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FindLaw columnist Eric Sinrod writes regularly in this section on legal developments surrounding technology and the Internet.
You may be either "pro" or "con" when it comes to Facebook's new Timeline feature. If you are in the "con" category, you may wish for a solution that will cause the service to revert back to how it was before it changed. But beware: In so doing, you could become the victim of a scam.
Indeed, ever since Facebook introduced Timeline, a variety of fraudulent Internet postings have cropped up, proclaiming they can restore your profile to its original pre-Timeline state.
Those who bite at the bait could receive wall posts that essentially are spam. They may also receive a slew of advertising, or they could be the source of unintended messages to friends.
Worse yet, users snagged by a Facebook Timeline scam might unwittingly install malware that presents a threat to the security of their computers.
And if they provide credit-card information, they may find that they have become the victims of identity theft, resulting in the purchase of goods and services for someone other than the credit-card holder.
The scams can be sneaky, promising to disable the new Timeline and providing suggestions that should be red flags. For example, the suggestions may include telling the user to ignore warnings that what the scammer is offering could cause harm to the user's computer. Another suggestion tells the user to wait 24 hours before the new Timeline is disabled -- a clever tactic to obfuscate the fact that no real change is going to be forthcoming.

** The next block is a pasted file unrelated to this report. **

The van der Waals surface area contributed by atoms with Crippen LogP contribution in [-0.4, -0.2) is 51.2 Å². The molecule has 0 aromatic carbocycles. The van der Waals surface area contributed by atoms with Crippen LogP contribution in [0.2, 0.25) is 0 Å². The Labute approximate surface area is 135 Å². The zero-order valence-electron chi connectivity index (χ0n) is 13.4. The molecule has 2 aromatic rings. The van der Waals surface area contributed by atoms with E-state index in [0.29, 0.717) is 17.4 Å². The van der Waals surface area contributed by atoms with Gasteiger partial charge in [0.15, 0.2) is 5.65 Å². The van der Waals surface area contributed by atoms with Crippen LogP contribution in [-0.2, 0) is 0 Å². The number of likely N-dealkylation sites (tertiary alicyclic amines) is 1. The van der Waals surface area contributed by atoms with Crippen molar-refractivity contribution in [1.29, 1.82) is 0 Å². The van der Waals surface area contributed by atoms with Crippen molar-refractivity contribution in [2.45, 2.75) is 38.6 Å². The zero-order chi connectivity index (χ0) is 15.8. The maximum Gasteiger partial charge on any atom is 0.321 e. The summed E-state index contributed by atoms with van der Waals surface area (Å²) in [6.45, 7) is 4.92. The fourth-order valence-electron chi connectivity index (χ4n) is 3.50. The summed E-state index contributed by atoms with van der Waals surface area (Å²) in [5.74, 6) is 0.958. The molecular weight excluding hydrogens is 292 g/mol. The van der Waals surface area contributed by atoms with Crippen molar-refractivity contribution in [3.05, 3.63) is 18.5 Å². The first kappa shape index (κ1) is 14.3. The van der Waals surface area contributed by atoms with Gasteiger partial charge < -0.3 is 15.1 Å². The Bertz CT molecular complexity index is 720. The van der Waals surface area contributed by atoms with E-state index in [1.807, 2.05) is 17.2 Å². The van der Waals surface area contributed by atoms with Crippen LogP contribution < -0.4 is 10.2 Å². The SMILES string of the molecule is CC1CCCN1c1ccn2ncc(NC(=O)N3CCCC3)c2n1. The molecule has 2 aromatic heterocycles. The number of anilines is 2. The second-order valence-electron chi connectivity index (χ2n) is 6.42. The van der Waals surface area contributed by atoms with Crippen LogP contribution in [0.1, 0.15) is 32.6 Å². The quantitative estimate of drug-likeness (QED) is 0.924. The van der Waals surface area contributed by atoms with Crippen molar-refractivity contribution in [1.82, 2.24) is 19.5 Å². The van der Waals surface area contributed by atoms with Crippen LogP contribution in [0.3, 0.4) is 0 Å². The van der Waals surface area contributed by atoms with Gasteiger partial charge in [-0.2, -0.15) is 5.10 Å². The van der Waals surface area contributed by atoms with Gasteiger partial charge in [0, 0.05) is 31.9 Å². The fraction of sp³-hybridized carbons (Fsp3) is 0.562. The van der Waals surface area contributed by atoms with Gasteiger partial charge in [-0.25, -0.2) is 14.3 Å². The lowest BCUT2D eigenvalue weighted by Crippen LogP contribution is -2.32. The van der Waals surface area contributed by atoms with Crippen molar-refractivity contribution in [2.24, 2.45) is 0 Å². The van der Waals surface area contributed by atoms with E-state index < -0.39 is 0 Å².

So, even if you are against the new Facebook Timeline, you may be better off living with it than putting yourself at risk of a scam. If you feel that you are a scam victim, you can report a page to Facebook that you believe is fraudulent.
The words "be careful out there" certainly have meaning in this new Timeline context.
Eric Sinrod is a partner in the San Francisco office of Duane Morris LLP (http://www.duanemorris.com) where he focuses on litigation matters of various types, including information technology and intellectual property disputes. His Web site is http://www.sinrodlaw.com and he can be reached at firstname.lastname@example.org. To receive a weekly email link to Mr. Sinrod's columns, please send an email to him with Subscribe in the Subject line. This column is prepared and published for informational purposes only and should not be construed as legal advice. The views expressed in this column are those of the author and do not necessarily reflect the views of the author's law firm or its individual partners.